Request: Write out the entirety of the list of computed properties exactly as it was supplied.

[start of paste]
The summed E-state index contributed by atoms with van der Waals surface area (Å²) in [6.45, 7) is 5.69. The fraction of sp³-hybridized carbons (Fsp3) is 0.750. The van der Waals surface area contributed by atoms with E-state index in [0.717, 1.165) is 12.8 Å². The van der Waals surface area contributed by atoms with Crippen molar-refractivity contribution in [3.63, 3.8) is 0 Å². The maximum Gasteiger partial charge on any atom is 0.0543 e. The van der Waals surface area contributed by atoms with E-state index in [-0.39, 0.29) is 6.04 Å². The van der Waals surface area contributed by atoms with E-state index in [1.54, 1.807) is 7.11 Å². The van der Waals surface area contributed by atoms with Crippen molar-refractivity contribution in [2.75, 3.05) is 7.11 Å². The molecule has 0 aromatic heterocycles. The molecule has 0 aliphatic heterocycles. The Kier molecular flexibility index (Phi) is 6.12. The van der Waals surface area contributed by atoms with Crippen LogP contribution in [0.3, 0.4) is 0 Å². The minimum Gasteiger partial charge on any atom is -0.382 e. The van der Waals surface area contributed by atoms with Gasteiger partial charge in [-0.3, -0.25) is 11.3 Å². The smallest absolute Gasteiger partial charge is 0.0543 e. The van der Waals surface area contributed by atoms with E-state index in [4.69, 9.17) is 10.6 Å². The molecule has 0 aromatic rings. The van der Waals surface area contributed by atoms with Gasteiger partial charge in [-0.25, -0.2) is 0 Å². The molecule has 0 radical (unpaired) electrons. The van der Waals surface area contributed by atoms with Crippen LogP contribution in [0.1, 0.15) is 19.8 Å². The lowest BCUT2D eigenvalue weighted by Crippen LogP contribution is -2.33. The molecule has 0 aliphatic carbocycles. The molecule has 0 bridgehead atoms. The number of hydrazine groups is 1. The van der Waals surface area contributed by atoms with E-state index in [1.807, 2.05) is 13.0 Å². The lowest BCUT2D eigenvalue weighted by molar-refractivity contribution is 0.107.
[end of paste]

The summed E-state index contributed by atoms with van der Waals surface area (Å²) in [6.45, 7) is 5.69. The fraction of sp³-hybridized carbons (Fsp3) is 0.750. The van der Waals surface area contributed by atoms with E-state index in [0.717, 1.165) is 12.8 Å². The van der Waals surface area contributed by atoms with Crippen molar-refractivity contribution in [3.63, 3.8) is 0 Å². The maximum Gasteiger partial charge on any atom is 0.0543 e. The van der Waals surface area contributed by atoms with E-state index in [-0.39, 0.29) is 6.04 Å². The van der Waals surface area contributed by atoms with E-state index in [1.54, 1.807) is 7.11 Å². The van der Waals surface area contributed by atoms with Crippen molar-refractivity contribution in [2.75, 3.05) is 7.11 Å². The molecule has 0 aromatic heterocycles. The molecule has 0 aliphatic heterocycles. The Kier molecular flexibility index (Phi) is 6.12. The van der Waals surface area contributed by atoms with Crippen LogP contribution in [0.3, 0.4) is 0 Å². The minimum Gasteiger partial charge on any atom is -0.382 e. The van der Waals surface area contributed by atoms with Gasteiger partial charge in [-0.3, -0.25) is 11.3 Å². The smallest absolute Gasteiger partial charge is 0.0543 e. The van der Waals surface area contributed by atoms with E-state index in [4.69, 9.17) is 10.6 Å². The molecule has 0 aromatic rings. The van der Waals surface area contributed by atoms with Gasteiger partial charge in [-0.25, -0.2) is 0 Å². The molecule has 0 radical (unpaired) electrons. The van der Waals surface area contributed by atoms with Crippen LogP contribution in [0.1, 0.15) is 19.8 Å². The lowest BCUT2D eigenvalue weighted by Crippen LogP contribution is -2.33. The molecule has 0 aliphatic carbocycles. The molecule has 0 bridgehead atoms. The number of hydrazine groups is 1. The van der Waals surface area contributed by atoms with E-state index in [1.807, 2.05) is 13.0 Å². The lowest BCUT2D eigenvalue weighted by molar-refractivity contribution is 0.107.